|What kinds of thoughts do you have about singing? Do you think you have to reach up to sing high? Do you think you have to push or squeeze to sing loudly? Do you have any negative thoughts that pop up when you sing?
The incredible thing about your instrument (your voice) is that it is emotion and thought sensitive. This is why you can sound the emotions you're experiencing and convey them to your audience. However, if you have any uncertainty about your singing, or what to do to get certain notes, this too will be conveyed through your voice.
If you think that a sound is high, for example, it causes a mental anticipation and often anxiety about "hitting' the pitch. This interrupts your concentration and harmonious interaction with your voice and may cause you to lose control. To feel uncertain or insecure about your voice is a debilitating mental state. Any uncertainty or anticipation of negative results becomes the primary driving force. The results can be off pitch, poor tone, cracking notes, register break, an enforced falsetto and unwanted nasality, as well as physical damage such as hoarseness and nodes. (Nodes: callus like bumps which typically form in pairs on either side of the rims of your vocal folds. Nodes can be the result of throat muscle tension during singing and/or speaking.)
The Myth of High and Low
It's interesting to note that the concept of "high" or "low" in sound can only exist once you compare one sound to another. In truth, your vocal folds do not soar up into or over your head for a "high" pitch, nor do they drop down into your chest for a "low" one. Yet, many singers tend to reach up or down towards the direction of the pitch as they sing. You may have sung this way without awareness, but perhaps it sounds familiar now that we're speaking of it.
How Your Body Reacts
So what does thinking the placement of the pitch high or low have to do with breathing and breath control? To think each sound in terms of its pitch position, up or down, makes your body "think" it has to send air to a location other than to your vocal folds (located just behind your Adam's apple, they lie horizontally in the front half of your throat). When singing, if you have the idea you need to push or "reach up" for higher pitches, your body will respond in undesirable ways.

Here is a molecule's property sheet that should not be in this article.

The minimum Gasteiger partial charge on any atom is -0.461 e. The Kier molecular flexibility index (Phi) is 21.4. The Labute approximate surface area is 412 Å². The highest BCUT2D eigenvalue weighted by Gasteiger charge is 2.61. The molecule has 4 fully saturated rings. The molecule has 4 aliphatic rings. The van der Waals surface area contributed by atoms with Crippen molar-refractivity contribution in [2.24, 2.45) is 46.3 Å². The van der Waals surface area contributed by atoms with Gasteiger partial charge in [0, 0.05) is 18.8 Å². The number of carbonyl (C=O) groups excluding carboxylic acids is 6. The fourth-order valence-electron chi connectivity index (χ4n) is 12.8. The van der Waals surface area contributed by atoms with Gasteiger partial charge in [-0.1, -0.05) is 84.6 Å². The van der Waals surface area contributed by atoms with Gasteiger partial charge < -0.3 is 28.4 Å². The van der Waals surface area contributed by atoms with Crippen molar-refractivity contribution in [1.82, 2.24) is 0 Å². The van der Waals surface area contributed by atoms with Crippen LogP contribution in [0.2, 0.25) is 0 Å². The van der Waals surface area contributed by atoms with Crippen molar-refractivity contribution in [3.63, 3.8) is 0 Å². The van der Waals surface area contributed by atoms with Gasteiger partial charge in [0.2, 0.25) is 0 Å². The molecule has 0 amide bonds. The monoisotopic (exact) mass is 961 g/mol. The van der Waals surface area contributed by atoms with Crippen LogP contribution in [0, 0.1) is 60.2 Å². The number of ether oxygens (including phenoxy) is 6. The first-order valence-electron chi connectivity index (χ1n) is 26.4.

If you think "up" when singing high notes, your ribs and diaphragm will tend to push up an excessive air stream as if your vocal folds were in your mouth or above your head. This is not sensible but the concept of "up" translates to your muscles as "push harder to get there." It's as if, on a physical level, the idea of "up" gets confused with "further away." This excessive air stream causes vocal problems.
In Part Two of this article, we'll take a look at some of the problems and their solutions. Enjoy the spring and see you next month!
Jeannie Deva, international vocalist, teacher and recording session vocal specialist, is the Founder of The Deva MethodŽ and The Jeannie DevaŽ Voice Studios with a network of teachers certified in her method. Clients include singers on labels such as MCA, Sony and CBS, Grammy Awardee Amee Mann, Magic Dick and J. Geils, members from the cast of Fame and Jesus Christ Superstar, Dar Williams, Patty Griffin, MoodCrush, backup singers for Elton John, Celine Dion, and many more. Jeannie has a private voice studio in LA. For information on services or voice enhancement products by Jeannie Deva:
Jeannie Deva Voice Studios
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